Thursday 8 June 2017

Walking Saskatoon

Walking – healthy for the body and the mind, easy on the environment – it’s a great way to move around a city. Or at least it should be. Walking Saskatoon was established two years ago to advocate for better pedestrian infrastructure and development.

“Walking Saskatoon believes in the need of any city for complete, efficient, and safe pedestrian infrastructure. This means more and better sidewalks, well-lit paths, frequent rest stops and trash receptacles, proper integration with transit stops and cycling paths, and full accessibility for people with restricted mobility.” 

Walking Saskatoon held its first public meeting on May 28, 2017, and highlighted three pressing issues. More information on all these topics is available on their website.

Missing Sidewalks
The City of Saskatoon’s Active Transportation Plan Final Report highlights the benefits of walking and cycling. However, 25% of major and minor arterial streets have no sidewalks, which leaves some pretty big gaps, as demonstrated on the map on page 22 of the report.

There is no ongoing budget item assigned to sidewalk infill; however, in 2016 and 2017, City Council allocated funds from the Traffic Safety Reserve (money from traffic cameras) to improve walkability (pedestrian crossings, new sidewalks). Locations with no sidewalks on either side of the road; sidewalks connecting to schools, parks, and bus stops; and locations identified through a Neighbourhood Traffic Review are the priority. Only a fraction of the missing sidewalks can be replaced in a given year, and there is no guarantee of ongoing funding.

Walking Saskatoon is advocating for increased funding and greater transparency of the process and the choice of priorities in order to ensure that pedestrians can walk safely on sidewalks throughout the city. They are currently profiling missing sidewalks on their Facebook and Twitter feeds with the hashtag #sidewhere.

Sid Buckwold Bridge Pedestrian Crossing 
The Sid Buckwold Bridge plays an important role in connecting the east side of the city with River Landing, the Remai Arts Centre, the Remai Modern, and the Saskatoon Farmers’ Market. Unfortunately, it’s a hazardous crossing for cyclists and pedestrians:

“The existing walkway on the north side of the bridge is too small and too exposed. Stories abound about near misses from protruding lumber pieces on trucks or debris kicked up from the road, and getting splashed by a disgusting slurry of road detritus is a given from fall to spring. To make matters even worse, there is no crossing on the south side of the bridge.”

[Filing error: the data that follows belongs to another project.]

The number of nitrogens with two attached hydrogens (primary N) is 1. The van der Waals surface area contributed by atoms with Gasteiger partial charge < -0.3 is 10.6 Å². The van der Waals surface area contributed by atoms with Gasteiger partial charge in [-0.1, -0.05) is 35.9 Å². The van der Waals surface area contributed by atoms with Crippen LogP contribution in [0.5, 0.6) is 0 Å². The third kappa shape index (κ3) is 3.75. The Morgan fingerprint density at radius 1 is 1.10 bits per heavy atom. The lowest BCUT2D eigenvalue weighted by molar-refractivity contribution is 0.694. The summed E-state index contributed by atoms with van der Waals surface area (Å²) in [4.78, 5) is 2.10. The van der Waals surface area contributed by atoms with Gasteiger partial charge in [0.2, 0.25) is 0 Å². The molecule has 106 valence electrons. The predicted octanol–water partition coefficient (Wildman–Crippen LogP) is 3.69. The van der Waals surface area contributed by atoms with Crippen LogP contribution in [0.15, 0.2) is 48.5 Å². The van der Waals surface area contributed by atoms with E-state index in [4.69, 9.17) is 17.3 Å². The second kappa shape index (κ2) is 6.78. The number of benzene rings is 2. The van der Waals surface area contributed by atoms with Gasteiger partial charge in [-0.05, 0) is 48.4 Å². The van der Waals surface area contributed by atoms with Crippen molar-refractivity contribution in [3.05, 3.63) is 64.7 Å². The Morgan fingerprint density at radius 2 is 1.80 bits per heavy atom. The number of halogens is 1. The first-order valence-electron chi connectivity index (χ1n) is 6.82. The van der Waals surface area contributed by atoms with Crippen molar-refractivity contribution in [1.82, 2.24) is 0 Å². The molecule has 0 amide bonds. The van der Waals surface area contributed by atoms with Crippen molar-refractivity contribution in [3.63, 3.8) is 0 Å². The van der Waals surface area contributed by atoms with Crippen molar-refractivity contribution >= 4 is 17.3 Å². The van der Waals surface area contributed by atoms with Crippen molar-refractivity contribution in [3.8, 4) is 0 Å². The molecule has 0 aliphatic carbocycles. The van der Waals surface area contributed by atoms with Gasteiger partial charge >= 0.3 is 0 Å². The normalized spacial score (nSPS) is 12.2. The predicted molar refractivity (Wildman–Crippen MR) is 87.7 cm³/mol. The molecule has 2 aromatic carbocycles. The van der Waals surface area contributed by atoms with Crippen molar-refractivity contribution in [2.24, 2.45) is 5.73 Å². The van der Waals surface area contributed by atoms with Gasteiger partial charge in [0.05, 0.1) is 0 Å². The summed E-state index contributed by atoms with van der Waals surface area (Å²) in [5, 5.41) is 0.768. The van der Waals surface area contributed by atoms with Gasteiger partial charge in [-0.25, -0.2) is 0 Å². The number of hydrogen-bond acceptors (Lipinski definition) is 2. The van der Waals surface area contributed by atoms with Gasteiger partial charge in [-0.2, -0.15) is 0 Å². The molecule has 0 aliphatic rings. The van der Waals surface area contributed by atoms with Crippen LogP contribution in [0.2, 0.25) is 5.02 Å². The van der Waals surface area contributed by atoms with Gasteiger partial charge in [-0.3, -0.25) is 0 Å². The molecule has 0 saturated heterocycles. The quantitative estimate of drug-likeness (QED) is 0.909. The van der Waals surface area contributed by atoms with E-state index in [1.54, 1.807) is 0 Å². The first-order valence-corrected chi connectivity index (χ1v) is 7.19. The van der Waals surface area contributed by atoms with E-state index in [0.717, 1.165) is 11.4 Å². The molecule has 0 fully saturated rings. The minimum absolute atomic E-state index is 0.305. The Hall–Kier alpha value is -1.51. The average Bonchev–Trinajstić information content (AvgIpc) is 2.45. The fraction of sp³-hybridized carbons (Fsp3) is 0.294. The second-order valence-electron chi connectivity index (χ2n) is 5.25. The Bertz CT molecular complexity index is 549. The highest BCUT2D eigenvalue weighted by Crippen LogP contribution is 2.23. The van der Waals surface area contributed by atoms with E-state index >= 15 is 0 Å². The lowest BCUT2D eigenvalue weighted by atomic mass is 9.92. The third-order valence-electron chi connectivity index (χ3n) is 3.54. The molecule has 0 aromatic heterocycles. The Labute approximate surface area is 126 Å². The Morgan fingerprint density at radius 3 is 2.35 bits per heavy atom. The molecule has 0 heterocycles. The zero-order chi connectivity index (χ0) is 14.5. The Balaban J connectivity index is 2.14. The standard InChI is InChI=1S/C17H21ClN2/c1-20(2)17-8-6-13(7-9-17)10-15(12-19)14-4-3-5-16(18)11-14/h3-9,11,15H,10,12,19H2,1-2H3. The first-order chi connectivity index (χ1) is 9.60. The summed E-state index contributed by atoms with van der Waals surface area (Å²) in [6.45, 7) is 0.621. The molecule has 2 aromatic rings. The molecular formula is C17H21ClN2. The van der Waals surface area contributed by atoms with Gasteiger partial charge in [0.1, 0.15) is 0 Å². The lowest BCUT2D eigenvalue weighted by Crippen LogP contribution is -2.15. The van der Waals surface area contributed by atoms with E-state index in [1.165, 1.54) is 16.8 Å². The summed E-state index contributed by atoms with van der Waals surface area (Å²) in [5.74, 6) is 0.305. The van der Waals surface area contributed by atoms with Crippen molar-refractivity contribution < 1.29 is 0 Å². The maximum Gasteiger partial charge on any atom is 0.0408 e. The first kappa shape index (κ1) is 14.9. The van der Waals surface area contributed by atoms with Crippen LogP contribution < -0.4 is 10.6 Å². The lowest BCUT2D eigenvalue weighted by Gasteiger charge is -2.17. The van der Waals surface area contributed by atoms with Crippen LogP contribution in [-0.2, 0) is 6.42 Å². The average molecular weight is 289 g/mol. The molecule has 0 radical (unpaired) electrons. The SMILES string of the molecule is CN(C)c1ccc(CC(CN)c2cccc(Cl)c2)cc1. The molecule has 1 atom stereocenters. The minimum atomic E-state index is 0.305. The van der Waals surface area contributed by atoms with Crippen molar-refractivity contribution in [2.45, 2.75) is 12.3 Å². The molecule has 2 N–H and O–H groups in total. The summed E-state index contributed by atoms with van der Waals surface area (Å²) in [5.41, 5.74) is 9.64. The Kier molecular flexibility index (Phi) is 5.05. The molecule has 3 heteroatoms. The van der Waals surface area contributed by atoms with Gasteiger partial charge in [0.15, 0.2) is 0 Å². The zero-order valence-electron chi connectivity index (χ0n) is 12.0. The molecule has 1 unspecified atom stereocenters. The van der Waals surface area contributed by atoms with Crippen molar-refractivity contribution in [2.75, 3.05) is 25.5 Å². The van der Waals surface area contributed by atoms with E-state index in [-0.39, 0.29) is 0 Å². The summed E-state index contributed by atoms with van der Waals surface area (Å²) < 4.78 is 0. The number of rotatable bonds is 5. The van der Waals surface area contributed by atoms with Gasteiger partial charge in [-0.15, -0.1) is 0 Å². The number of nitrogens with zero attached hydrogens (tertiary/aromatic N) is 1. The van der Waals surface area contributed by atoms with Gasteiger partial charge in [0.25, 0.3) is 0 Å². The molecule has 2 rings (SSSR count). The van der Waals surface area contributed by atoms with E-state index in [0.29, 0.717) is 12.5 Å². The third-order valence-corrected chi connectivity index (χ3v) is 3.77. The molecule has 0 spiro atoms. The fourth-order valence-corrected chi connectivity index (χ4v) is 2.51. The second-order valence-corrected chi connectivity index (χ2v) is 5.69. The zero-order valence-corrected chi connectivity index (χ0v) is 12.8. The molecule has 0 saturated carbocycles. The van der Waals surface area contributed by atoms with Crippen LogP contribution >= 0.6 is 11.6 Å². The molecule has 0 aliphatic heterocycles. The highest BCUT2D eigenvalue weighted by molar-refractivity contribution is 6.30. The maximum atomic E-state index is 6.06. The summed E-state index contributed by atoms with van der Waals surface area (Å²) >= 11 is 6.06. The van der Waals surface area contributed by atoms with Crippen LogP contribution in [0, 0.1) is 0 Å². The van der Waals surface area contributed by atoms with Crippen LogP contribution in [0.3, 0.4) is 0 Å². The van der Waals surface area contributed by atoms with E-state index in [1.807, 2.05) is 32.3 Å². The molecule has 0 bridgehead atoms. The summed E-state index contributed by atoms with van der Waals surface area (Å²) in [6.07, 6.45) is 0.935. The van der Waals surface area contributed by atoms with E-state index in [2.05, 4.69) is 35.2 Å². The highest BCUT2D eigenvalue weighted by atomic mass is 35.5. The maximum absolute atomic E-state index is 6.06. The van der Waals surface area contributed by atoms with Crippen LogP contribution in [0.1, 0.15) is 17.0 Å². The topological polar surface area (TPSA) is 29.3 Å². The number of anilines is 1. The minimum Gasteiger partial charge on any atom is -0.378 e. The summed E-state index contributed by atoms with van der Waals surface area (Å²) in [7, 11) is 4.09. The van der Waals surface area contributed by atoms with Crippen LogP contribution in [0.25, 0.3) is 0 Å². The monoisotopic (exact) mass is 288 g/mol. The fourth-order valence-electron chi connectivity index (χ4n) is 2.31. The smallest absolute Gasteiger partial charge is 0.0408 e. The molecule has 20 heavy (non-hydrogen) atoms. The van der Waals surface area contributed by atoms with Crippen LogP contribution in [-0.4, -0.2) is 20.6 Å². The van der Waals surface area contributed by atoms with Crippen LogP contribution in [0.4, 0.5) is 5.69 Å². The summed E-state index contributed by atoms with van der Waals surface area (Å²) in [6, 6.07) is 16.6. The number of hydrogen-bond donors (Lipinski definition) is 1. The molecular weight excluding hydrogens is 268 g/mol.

The bridge is scheduled for extensive maintenance work in the next few years, but current plans do not include any additions or improvements to the pedestrian crossing. Walking Saskatoon has been talking to City Councillors and planners, and several plans have been drawn up to improve the pedestrian crossing. One calls for wide walkways on both sides of the bridge, while the other would widen the existing walkway and provide a higher divider. Both proposals would come with a significantly lower price tag than the current long-term plan for a pedestrian bridge and would further the City’s goal to support active transportation. The advocacy group plans to take its proposal to the June 12 meeting of the City of Saskatoon’s Standing Committee on Transportation.

Pedestrian Beg Buttons 
Have you ever stood at a crossing and wondered why there’s a green light for vehicles but the signage for pedestrians says Don’t Walk? The signalling mismatch is caused by beg buttons; pedestrians need to hit the button to get a walk signal and extend the amount of time available to cross the street. The problem is that nobody knows how the walk signals work and they only affect some crossings. You’ll get a walk signal in downtown Saskatoon without pressing a button. If you want to cross Broadway Avenue, you’ll have to press the button. On top of that, you have to press the button at just the right time, or it won’t work.

“Beg buttons probably have a place on streets with lower pedestrian traffic but for corridors with heavy pedestrian traffic (Broadway, Downtown, College Drive, etc.) they should be eliminated and pedestrians should be able to count on consistent crossing lights and times. Edmonton is already in the process of doing this, recommending in three separate reports for either the full elimination of beg lights or, at the least, their elimination on major shopping corridors.” 

Walking Saskatoon & Sidewalks of Regina 
Walking Saskatoon welcomes new members. You can follow their activities on their website, Facebook, or Twitter.

If you live in Regina, you can follow Sidewalks of Regina on Facebook or on Twitter.

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